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Barbed wire warning after horse rescued in Llanelli

Credit: RSPCA Cymru

The RSPCA has raced to the aid of a horse who became caught in barbed wire in Llanelli.

Officers from the animal welfare charity were notified after a member of the public spotted the horse’s plight in fields near the A4138 at Dafen on Saturday June 20.

The horse was half-way over a barbed wire fence, with his foot tangled in some wire netting below. The horse was in great danger of cutting his legs on the barbed wire fencing.

Credit: RSPCA Cymru

RSPCA inspector Nic de Celis attended, and was able to set the horse free by cutting a single strand of wire, and safely lifting the horse’s leg back over the fence.

Fortunately, the horse was very placid which had helped the animal avoid injury, and ultimately to secure a safe rescue.

RSPCA Cymru says the incident acts as a reminder as to the potential dangers barbed wire can cause to equines – and has issued a reminder on governmental guidance concerning its use.

The Welsh Government’s Code of Practice for the Welfare of Horses is clear that “barbed wire should not be used in fields used by horses”.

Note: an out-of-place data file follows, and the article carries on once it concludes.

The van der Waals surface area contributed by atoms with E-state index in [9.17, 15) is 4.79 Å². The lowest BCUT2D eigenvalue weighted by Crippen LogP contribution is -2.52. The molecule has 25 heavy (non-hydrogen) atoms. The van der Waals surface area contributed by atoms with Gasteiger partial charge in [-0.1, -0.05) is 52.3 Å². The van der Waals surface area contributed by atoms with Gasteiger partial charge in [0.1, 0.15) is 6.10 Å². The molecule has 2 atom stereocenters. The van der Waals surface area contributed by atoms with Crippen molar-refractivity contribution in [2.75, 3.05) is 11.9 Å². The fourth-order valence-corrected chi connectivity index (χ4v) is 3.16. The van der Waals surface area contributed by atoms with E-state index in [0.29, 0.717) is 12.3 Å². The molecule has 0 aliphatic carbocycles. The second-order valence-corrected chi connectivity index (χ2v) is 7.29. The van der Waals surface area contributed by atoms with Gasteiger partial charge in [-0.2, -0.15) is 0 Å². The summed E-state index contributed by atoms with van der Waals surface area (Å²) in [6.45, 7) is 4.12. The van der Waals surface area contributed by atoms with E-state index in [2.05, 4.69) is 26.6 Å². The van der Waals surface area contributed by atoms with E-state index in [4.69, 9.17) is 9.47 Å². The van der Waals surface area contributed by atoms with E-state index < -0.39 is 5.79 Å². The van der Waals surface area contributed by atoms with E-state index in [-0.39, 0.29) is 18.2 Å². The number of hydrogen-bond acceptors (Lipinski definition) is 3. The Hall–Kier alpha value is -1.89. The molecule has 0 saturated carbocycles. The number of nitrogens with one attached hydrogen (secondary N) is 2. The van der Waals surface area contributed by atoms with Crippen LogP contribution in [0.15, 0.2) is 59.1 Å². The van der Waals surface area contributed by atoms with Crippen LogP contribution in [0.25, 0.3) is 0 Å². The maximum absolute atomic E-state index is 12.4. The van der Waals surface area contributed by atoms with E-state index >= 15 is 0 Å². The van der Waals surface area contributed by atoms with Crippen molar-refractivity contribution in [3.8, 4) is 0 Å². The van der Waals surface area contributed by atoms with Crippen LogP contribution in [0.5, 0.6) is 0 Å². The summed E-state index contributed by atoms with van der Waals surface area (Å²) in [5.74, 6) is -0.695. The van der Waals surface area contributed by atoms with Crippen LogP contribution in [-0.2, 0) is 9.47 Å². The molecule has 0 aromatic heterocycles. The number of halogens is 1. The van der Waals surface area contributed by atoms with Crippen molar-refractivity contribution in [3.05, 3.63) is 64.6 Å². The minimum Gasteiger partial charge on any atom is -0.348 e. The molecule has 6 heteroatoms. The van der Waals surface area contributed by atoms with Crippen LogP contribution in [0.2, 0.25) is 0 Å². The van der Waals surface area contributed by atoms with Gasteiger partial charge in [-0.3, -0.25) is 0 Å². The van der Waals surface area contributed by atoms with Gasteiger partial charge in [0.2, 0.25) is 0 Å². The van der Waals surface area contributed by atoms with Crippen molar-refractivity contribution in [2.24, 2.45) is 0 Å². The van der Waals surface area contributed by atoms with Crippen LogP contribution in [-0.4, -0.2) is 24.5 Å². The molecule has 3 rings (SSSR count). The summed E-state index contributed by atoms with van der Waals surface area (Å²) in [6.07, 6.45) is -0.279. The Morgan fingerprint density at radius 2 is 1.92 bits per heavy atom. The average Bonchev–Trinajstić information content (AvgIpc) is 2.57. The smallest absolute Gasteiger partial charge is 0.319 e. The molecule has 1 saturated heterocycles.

Inspector De Celis said: “This horse was in a very precarious situation – stood over some nasty barbed wire, and with his foot caught in wire netting too.

“The horse was clearly unhappy with the situation, but thankfully remained calm.

“Fortunately, I was able to free the horse and lift the leg over the fence by cutting a single strand of wire. The horse was unhurt, and could be released immediately.

“Barbed wire can be so dangerous for equines – and that’s why the Welsh Government Code of Practice is clear that it shouldn’t be used in fields where horses are present. This incident is another reminder as to why.

“This could have been a far more complex rescue, with the horse at risk of serious injury. Thankfully, the animal was so calm and placid that it was safe and easy for me to help.

“Our officers remain on the frontline during the Covid-19 crisis – responding to emergencies, like this horse. If you want to help us to help them, you can support the RSPCA online.”